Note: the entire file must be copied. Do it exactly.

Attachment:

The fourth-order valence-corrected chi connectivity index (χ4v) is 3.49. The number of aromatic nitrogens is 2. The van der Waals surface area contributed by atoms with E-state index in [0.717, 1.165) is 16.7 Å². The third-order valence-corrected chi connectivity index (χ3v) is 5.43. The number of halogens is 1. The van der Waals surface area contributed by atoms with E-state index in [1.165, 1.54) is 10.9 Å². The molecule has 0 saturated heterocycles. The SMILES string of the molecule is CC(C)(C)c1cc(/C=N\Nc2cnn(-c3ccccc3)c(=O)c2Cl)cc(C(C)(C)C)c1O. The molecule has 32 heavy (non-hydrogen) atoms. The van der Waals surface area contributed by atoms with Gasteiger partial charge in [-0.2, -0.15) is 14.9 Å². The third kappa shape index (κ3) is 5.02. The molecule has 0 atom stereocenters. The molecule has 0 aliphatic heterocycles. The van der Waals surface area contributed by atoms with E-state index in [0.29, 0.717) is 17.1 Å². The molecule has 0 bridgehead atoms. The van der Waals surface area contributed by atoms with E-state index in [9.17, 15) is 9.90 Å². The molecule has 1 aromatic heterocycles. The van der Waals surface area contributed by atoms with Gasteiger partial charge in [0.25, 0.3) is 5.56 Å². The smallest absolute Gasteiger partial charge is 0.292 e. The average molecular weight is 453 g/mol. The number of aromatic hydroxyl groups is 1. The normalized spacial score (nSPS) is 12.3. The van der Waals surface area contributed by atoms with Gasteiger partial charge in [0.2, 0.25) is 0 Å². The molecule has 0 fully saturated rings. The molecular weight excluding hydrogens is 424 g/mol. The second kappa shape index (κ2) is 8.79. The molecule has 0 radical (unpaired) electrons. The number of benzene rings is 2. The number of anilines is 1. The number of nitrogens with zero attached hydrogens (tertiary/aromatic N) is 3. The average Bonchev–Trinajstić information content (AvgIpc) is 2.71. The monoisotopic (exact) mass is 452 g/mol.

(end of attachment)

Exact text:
The fourth-order valence-corrected chi connectivity index (χ4v) is 3.49. The number of aromatic nitrogens is 2. The van der Waals surface area contributed by atoms with E-state index in [0.717, 1.165) is 16.7 Å². The third-order valence-corrected chi connectivity index (χ3v) is 5.43. The number of halogens is 1. The van der Waals surface area contributed by atoms with E-state index in [1.165, 1.54) is 10.9 Å². The molecule has 0 saturated heterocycles. The SMILES string of the molecule is CC(C)(C)c1cc(/C=N\Nc2cnn(-c3ccccc3)c(=O)c2Cl)cc(C(C)(C)C)c1O. The molecule has 32 heavy (non-hydrogen) atoms. The van der Waals surface area contributed by atoms with Gasteiger partial charge in [-0.2, -0.15) is 14.9 Å². The third kappa shape index (κ3) is 5.02. The molecule has 0 atom stereocenters. The molecule has 0 aliphatic heterocycles. The van der Waals surface area contributed by atoms with E-state index in [0.29, 0.717) is 17.1 Å². The molecule has 0 bridgehead atoms. The van der Waals surface area contributed by atoms with E-state index in [9.17, 15) is 9.90 Å². The molecule has 1 aromatic heterocycles. The van der Waals surface area contributed by atoms with Gasteiger partial charge in [0.25, 0.3) is 5.56 Å². The smallest absolute Gasteiger partial charge is 0.292 e. The average molecular weight is 453 g/mol. The number of aromatic hydroxyl groups is 1. The normalized spacial score (nSPS) is 12.3. The van der Waals surface area contributed by atoms with Gasteiger partial charge in [0.2, 0.25) is 0 Å². The molecule has 0 fully saturated rings. The molecular weight excluding hydrogens is 424 g/mol. The second kappa shape index (κ2) is 8.79. The molecule has 0 radical (unpaired) electrons. The number of benzene rings is 2. The number of anilines is 1. The number of nitrogens with zero attached hydrogens (tertiary/aromatic N) is 3. The average Bonchev–Trinajstić information content (AvgIpc) is 2.71. The monoisotopic (exact) mass is 452 g/mol.